New, environmentally unfriendly FDA proposal will hike up the price of your beer
New regulations about to be implemented by the Food and Drug Administration (FDA) threaten to dramatically increase the price of beer across the United States.
Currently, most U.S. brewers sell a by-product of the brewing process known as “spent grain” to local dairy farms. In addition to being high in protein and fiber — which is beneficial for the cows — disposing of spent grain in this manner is considered environmentally friendly.
But, charged with making the U.S. food chain more secure by the 2011 Food Modernization and Safety Act, the FDA has proposed a rule that would classify companies that distribute spent grain to farms as “animal feed manufacturers,” which would force breweries to dry and package the material before sending it to dairy farms.
Scott Mennen, the vice president of brewery operations at Widmer Brothers Brewery in Portland told The Oregonian that forcing breweries to dry and package the spent grain “would be cost prohibitive,” averaging around $13 million per brewery. “Most brewers would have to put this material in a landfill.”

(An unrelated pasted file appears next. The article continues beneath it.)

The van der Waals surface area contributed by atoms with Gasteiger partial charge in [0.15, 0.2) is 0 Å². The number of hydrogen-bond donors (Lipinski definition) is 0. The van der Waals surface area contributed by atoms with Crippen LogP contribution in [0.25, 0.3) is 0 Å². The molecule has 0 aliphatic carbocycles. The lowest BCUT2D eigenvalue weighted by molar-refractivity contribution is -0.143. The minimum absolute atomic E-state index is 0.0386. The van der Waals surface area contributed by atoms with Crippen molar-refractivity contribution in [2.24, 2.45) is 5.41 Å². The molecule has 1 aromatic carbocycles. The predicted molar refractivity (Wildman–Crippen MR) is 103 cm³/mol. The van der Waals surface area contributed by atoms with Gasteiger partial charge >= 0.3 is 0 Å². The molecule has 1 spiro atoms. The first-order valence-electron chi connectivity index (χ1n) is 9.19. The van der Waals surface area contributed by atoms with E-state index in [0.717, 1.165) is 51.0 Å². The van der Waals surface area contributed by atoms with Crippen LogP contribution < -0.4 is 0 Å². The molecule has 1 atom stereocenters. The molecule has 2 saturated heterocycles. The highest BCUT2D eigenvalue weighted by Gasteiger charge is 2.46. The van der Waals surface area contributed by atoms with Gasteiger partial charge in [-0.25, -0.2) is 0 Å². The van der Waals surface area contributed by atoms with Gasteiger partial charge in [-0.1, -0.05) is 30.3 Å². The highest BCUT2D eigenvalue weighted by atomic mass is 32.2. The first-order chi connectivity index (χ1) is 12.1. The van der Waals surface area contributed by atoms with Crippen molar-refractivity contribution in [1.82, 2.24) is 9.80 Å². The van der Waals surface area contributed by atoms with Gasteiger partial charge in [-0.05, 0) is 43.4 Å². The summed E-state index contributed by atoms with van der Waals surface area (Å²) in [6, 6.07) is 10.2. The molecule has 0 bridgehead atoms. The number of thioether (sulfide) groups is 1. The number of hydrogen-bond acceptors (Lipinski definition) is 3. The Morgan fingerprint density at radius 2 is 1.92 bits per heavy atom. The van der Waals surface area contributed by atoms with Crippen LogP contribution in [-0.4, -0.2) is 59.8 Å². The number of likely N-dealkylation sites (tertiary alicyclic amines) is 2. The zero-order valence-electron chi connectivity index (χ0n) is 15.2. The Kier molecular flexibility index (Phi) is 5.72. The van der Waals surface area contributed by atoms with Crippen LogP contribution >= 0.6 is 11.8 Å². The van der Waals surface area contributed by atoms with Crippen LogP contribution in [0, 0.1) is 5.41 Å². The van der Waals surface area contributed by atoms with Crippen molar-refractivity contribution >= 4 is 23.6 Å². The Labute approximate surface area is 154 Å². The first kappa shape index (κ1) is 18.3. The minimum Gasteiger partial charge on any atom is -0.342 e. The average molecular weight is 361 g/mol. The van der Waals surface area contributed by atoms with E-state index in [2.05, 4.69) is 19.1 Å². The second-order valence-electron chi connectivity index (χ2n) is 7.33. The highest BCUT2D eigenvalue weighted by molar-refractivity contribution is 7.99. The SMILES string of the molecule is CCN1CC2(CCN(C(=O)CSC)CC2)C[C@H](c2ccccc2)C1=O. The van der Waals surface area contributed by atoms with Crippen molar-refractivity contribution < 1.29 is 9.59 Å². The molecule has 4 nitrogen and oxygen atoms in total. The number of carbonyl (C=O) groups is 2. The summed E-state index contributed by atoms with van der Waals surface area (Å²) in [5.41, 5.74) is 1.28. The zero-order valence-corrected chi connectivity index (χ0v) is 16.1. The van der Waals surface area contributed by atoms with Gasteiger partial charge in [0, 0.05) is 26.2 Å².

If breweries stopped profiting off their spent grain — or if they were forced to install $13 million worth of equipment — the cost would be passed on to consumers. James Emmerson, executive brewmaster of Full Sail Brewing Company, said that “[b]eer prices would go up for everybody to cover the cost of equipment and installation.”
Van Havig, masterbrewer of Gigantic Brewing Company, told The Oregonian that “[t]his is regulating a problem that doesn’t exist,” and the FDA agreed.
“We don’t know of any problems,” Daniel McChesney, director of surveillance and compliance in the FDA’s Center for Veterinary Medicine said. “But we’re trying to get to a preventative mode.”
Farmers are also complaining about the proposed regulation. Jerome Rosa of the Jerosa Dairy said that the spent grain “is a premium product. I pay virtually nothing. But it’s like putting honey on your cereal. It makes the cows want to eat more and we notice it in their production.”
Any added feed costs, he said, would add to the cost of his milk.
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